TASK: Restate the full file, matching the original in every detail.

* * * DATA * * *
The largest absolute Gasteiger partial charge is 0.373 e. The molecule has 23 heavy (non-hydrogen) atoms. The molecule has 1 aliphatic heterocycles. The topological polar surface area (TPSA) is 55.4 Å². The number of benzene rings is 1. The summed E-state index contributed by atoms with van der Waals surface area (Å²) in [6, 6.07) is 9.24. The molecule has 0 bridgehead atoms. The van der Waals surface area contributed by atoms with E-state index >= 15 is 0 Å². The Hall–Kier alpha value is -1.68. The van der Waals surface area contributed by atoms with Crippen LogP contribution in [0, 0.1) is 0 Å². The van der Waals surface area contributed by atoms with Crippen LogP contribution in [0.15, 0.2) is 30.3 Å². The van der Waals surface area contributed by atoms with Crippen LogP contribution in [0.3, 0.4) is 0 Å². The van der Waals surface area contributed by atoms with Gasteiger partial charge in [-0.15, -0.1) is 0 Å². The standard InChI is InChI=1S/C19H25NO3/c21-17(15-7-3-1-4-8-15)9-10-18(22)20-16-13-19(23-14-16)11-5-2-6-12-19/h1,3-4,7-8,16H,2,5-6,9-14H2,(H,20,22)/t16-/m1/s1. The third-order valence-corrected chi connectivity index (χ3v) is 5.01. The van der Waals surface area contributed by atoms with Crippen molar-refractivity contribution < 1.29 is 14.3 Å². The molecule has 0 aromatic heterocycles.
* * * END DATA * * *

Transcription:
The largest absolute Gasteiger partial charge is 0.373 e. The molecule has 23 heavy (non-hydrogen) atoms. The molecule has 1 aliphatic heterocycles. The topological polar surface area (TPSA) is 55.4 Å². The number of benzene rings is 1. The summed E-state index contributed by atoms with van der Waals surface area (Å²) in [6, 6.07) is 9.24. The molecule has 0 bridgehead atoms. The van der Waals surface area contributed by atoms with E-state index >= 15 is 0 Å². The Hall–Kier alpha value is -1.68. The van der Waals surface area contributed by atoms with Crippen LogP contribution in [0, 0.1) is 0 Å². The van der Waals surface area contributed by atoms with Crippen LogP contribution in [0.15, 0.2) is 30.3 Å². The van der Waals surface area contributed by atoms with Crippen LogP contribution in [0.3, 0.4) is 0 Å². The van der Waals surface area contributed by atoms with Gasteiger partial charge in [-0.15, -0.1) is 0 Å². The standard InChI is InChI=1S/C19H25NO3/c21-17(15-7-3-1-4-8-15)9-10-18(22)20-16-13-19(23-14-16)11-5-2-6-12-19/h1,3-4,7-8,16H,2,5-6,9-14H2,(H,20,22)/t16-/m1/s1. The third-order valence-corrected chi connectivity index (χ3v) is 5.01. The van der Waals surface area contributed by atoms with Crippen molar-refractivity contribution < 1.29 is 14.3 Å². The molecule has 0 aromatic heterocycles.